“The Osage fields were an oilman’s dream. The oil was a high grade, with a good conversion to gasoline ratio,” Jones explains. “It was easily refined, with a very high percentage of kerosene. It was free of sulfur and asphalt, and it came from several thick producing sands at relatively shallow depths,” the historian adds. “Phillips used it to produce the aviation gasoline that he proclaimed the best.”

Two years after the 1927 Dole Air Race, Frank Phillips brought his winning plane back to his Osage Hills ranch and built a hangar for it – the first building in what would become today’s Woolaroc Ranch and Wildlife Preserve.

The name Woolaroc combines three words – the woods, lakes and rocks that make up the beautiful Osage Hills of northeast Oklahoma where Woolaroc is located. The name, originally intended for the rustic lodge, soon became the name for the entire Frank Phillips ranch.

Will Rogers once said, “When you are visiting the beauty spots of this country, don’t overlook Frank Phillips’ ranch and game preserve in Bartlesville. It’s the most unique place in this country.”

Western artwork exhibits inside Oklahoma's Woolaroc museum.

The Woolaroc’s art collection includes many masters of western art, including Frederic Remington, Charles M. Russell, William R. Leigh, Frank Tenney Johnson and Thomas Moran.

Phillips built a stone pavilion on the hill above the ranch’s lodge to house the plane. At first, the structure was just an open shelter with no door or windows. Glass display cases around the plane exhibited the oilman’s growing collection of guns, Indian relics, and other gifts not needed for decorating the lodge, which Phillips called his “airplane museum.”

Art acquisitions would later encroach on the space for the small aircraft. The museum expanded with additions in 1932 and 1939. The art collection also began to expand to achieve Phillips’ vision of “preserving the history of the West that he knew as a young man.”

With increased tourism in Oklahoma, people began asking to see Woolaroc. In 1938, a professional museum director began overseeing the preservation and presentation of the museum’s growing collection. Six years before his death in 1950, Phillips dedicated the Woolaroc Museum and Wildlife Preserve with these words:

“Those of us who have been more fortunate have a debt to society, which I believe can best be paid by training and educating the youth of the nation. I dedicate this museum to the boys and girls of today – the fathers and mothers of tomorrow. May they profit by a knowledge of man’s past and be enabled to plan and live a happier future.”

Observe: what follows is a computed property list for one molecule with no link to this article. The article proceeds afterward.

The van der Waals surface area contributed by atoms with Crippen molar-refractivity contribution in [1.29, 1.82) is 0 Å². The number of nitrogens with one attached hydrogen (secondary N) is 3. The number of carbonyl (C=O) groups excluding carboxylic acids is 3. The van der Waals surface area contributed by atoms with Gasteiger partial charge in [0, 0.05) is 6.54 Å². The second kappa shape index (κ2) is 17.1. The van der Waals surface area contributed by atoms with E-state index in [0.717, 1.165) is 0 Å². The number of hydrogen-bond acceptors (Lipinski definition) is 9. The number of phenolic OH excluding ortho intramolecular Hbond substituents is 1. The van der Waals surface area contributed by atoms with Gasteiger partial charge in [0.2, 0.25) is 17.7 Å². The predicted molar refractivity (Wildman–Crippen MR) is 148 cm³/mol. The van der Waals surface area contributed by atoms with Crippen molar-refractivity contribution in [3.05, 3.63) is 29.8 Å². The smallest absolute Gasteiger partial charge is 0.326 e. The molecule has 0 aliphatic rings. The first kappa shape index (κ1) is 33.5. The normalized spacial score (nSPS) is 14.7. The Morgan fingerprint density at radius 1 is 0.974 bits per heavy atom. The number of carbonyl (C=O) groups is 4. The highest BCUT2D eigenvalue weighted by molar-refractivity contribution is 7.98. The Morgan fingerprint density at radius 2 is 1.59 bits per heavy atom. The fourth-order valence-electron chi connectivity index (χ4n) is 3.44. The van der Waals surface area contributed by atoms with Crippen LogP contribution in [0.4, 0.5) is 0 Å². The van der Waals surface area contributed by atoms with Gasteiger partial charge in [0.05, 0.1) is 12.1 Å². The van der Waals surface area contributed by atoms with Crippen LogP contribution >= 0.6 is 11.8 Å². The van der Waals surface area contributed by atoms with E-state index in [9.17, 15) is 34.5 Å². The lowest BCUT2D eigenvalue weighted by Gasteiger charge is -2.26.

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Woolaroc preserves the history of the Oklahoma oil and natural gas industry from the early teens through mid-century. The “Oil Patch” exhibit includes an authentic working powerhouse that uses rod lines to operate various working equipment on the lease.

Famed Aviator and Former Roughneck Wiley Post

Phillips Petroleum’s history with aviation fuel extends well beyond the Dole Air Race.

On July 22, 1933, before 50,000 cheering New York City onlookers, Wiley Post landed his Lockheed Vega “Winnie Mae” — becoming the first man to fly solo around the world.

Wiley Posts stands beside his Winnie Mae airplane

Thanks to Frank Phillips, Wiley Post will set altitude records — and be the first man to fly solo around the world.

Post developed a close relationship with Frank Phillips, who sponsored Post’s long-distance and high-altitude test flights.

Post’s trademark eye-patch resulted from his days working as an oilfield roustabout near Seminole. When a metal splinter damaged his eye in 1926, he used the $1,700 workman’s compensation check to buy his first airplane. His pressure suit and helmet are on display in the  Phillips Petroleum Company Museum.


Recommended Reading:  Winners’ Viewpoints: The Great 1927 Trans-Pacific Dole Race (2009); Glory Gamblers (1961); Oil Man: The Story of Frank Phillips and the Birth of Phillips Petroleum (2016). Your Amazon purchase benefits the American Oil & Gas Historical Society. As an Amazon Associate, AOGHS earns a commission from qualifying purchases.


The American Oil & Gas Historical Society (AOGHS) preserves U.S. petroleum history. Become an AOGHS annual supporting member and help maintain this energy education website and expand historical research. For more information, contact © 2024 Bruce A. Wells.

Citation Information – Article Title: “Flight of the Woolaroc.” Authors: B.A. Wells and K.L. Wells. Website Name: American Oil & Gas Historical Society. URL: Last Updated: January 25, 2024. Original Published Date: February 8, 2011.